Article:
Smokers in New Jersey looking for a good reason to quit can find almost 2 million of them in a new report from WalletHub, the personal finances website. According to “The True Cost of Smoking by State,” the nicotine habit will wind up costing a smoker in the Garden State $1,953,106 over a lifetime of puffs and coughs. The cost of cigarettes themselves is only a fraction of the total — $138,272. That estimate is based on a smoker who takes his or her first drag at 18 and continues smoking until 69, the average age at which a smoker dies.
The financial-opportunity cost per smoker — a shocking $1,307,514 — reflects the amount that would have been realized had the same amount of money been invested in the stock market rather than smokes. Healthcare costs per smoker ($200,823) and income loss ($294,013) also contribute to the grand total, as do “other” costs ($12,484).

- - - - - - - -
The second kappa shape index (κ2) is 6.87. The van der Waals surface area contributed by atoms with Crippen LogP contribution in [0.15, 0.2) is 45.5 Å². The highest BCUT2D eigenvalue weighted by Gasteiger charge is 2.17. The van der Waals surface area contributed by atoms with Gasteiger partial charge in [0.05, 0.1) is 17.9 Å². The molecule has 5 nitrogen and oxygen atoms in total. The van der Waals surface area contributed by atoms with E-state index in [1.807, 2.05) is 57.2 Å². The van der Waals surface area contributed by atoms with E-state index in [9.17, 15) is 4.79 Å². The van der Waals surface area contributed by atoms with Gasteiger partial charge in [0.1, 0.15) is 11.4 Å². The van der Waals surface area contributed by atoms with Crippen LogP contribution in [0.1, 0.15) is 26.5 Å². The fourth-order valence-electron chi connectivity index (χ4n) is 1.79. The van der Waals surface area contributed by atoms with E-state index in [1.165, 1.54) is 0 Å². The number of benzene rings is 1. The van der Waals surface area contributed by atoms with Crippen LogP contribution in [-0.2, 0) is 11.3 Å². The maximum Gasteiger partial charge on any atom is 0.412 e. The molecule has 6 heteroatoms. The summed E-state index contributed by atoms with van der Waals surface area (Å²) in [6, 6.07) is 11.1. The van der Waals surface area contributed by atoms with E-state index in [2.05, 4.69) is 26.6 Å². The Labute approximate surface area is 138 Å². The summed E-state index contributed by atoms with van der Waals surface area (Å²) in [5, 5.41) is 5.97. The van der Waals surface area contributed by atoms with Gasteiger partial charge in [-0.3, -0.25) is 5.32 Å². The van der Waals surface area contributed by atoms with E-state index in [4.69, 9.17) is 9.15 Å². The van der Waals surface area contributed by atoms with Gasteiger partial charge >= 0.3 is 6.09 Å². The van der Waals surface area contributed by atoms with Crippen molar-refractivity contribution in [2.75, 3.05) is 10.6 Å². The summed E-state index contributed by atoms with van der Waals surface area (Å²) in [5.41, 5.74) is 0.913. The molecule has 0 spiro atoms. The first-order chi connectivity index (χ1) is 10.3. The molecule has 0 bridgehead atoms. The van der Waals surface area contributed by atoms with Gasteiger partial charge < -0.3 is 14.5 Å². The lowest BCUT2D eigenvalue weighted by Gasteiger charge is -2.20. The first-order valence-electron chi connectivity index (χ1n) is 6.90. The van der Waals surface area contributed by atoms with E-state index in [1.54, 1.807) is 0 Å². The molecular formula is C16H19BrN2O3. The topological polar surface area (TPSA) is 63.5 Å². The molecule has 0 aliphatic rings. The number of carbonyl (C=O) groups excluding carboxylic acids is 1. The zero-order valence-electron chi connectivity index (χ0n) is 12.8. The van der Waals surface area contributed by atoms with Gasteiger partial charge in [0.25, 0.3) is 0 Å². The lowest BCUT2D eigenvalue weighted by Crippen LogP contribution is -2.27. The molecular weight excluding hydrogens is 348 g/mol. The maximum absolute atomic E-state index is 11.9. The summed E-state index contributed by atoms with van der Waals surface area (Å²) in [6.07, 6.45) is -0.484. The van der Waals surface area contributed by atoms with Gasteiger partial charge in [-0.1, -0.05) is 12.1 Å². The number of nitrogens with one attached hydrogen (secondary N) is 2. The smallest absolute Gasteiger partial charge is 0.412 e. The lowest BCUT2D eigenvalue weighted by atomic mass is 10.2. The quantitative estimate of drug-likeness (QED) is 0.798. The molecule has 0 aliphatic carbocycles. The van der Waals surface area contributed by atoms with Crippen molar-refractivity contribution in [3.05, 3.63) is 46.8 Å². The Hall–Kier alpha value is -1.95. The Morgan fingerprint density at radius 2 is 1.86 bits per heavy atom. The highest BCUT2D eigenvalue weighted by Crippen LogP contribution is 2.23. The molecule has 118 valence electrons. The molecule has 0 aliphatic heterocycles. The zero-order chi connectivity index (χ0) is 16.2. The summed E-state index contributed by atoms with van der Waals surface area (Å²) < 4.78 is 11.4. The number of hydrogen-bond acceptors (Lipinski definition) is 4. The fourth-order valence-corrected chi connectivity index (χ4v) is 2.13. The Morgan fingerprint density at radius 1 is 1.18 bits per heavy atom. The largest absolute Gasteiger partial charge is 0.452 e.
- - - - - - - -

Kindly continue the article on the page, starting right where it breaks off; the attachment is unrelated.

How does New Jersey compare with other states: Not particularly well. It’s ranked 41st in three categories (1 = lowest): out of pocket costs, financial-opportunity costs, and healthcare costs, and finishes dead last for income loss. Louisiana had the lowest total cost per smoker ($1,232,159) and New York had the highest ($2,452,735).